Torrefaction: What is that?
Improving biomass qualities for use in combustion.
A need for reducing carbon dioxide emissions has increased interest in using plant biomass for generating electricity and liquid fuels. The Renewable Portfolio Standard (RPS) in Michigan has created some urgency in evaluating renewable energy sources to replace coal and natural gas as energy sources. Several utilities are evaluating biomass to be blended with coal to meet the RPS requirements. But raw biomass is challenged by several disadvantages, including low energy density, high and variable moisture content, degradation during storage, and the expense of grinding to create small particles.
Torrefaction is a biomass pretreatment option that can overcome many of these challenges. It involves heating of raw biomass to temperatures ranging from 200 to 300°C (390 to 570°F) with low or no oxygen to produce a charcoal-like fuel. Torrefaction is driven by the combustion of volatile gases which were released from the biomass and subsequently recovered and recycled to fuel the process. The reduction of volatiles and moisture reduces the mass of the plant material while retaining 70 to 90 percent of the original energy content, which results in torrefied product characterized by higher energy density, improved storability and less costly shipping after pelletization.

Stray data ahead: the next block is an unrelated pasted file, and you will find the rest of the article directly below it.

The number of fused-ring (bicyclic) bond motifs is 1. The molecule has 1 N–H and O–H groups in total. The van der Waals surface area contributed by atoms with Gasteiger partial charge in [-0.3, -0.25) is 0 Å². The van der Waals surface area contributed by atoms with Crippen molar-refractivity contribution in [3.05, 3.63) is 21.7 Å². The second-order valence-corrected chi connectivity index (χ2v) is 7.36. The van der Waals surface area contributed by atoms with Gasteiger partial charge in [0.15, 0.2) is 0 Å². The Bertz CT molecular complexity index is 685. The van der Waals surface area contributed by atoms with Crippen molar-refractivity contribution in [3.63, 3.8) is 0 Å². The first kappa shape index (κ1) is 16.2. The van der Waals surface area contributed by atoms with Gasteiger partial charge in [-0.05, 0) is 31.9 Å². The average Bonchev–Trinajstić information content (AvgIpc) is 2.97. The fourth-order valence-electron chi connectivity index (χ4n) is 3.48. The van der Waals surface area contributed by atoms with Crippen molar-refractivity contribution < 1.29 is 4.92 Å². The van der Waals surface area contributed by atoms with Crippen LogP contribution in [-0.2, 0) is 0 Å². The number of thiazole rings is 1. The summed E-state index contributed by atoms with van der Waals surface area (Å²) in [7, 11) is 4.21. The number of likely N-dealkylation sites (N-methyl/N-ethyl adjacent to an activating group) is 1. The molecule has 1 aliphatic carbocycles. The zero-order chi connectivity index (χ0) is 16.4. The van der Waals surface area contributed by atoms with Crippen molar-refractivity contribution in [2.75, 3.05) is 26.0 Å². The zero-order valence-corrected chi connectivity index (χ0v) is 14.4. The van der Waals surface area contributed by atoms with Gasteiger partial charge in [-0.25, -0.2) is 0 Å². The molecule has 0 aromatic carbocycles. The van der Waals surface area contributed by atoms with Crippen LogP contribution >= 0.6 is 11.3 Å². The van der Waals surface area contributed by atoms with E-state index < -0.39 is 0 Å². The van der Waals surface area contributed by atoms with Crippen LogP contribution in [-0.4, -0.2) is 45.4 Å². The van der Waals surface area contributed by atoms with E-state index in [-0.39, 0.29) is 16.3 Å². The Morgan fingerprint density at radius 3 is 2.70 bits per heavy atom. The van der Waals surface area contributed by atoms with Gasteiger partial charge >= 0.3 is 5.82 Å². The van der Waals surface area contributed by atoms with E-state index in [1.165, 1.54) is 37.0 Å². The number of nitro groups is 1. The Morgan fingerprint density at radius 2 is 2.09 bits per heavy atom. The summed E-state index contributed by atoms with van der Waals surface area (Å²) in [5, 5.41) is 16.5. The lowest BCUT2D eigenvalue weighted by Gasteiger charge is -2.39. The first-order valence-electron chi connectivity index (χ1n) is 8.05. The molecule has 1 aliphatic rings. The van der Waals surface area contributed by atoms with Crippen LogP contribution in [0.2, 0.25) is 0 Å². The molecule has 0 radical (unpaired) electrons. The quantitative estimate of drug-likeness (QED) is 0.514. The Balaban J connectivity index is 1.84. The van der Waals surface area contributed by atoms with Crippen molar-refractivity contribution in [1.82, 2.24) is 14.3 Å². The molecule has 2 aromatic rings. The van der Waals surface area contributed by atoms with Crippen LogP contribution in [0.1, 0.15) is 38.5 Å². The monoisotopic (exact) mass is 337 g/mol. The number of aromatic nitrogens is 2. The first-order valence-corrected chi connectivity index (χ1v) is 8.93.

Torrefied biomass is a renewable fuel that is high in energy density, low in moisture content, resistant to moisture absorption and readily mixable with coal at conventional, pulverized-fuel fired boilers at power plants. Furthermore, these qualities benefit existing power facilities by minimizing the amount of new capital investment required of power producers in order to utilize biomass.
Torrefaction has been recognized internationally as a promising development in improving the feasibility of renewable energy production. While there are several pilot-scale facilities operating currently, large commercial-scale facilities are not in production. Technological production hurdles continue to receive significant attention which will hopefully lead to commercialization in a limited time.
You may find more information about torrefaction by reading Torrefaction? What’s that? by USDA Forest Service’s Dana Mitchell and Tom Elder.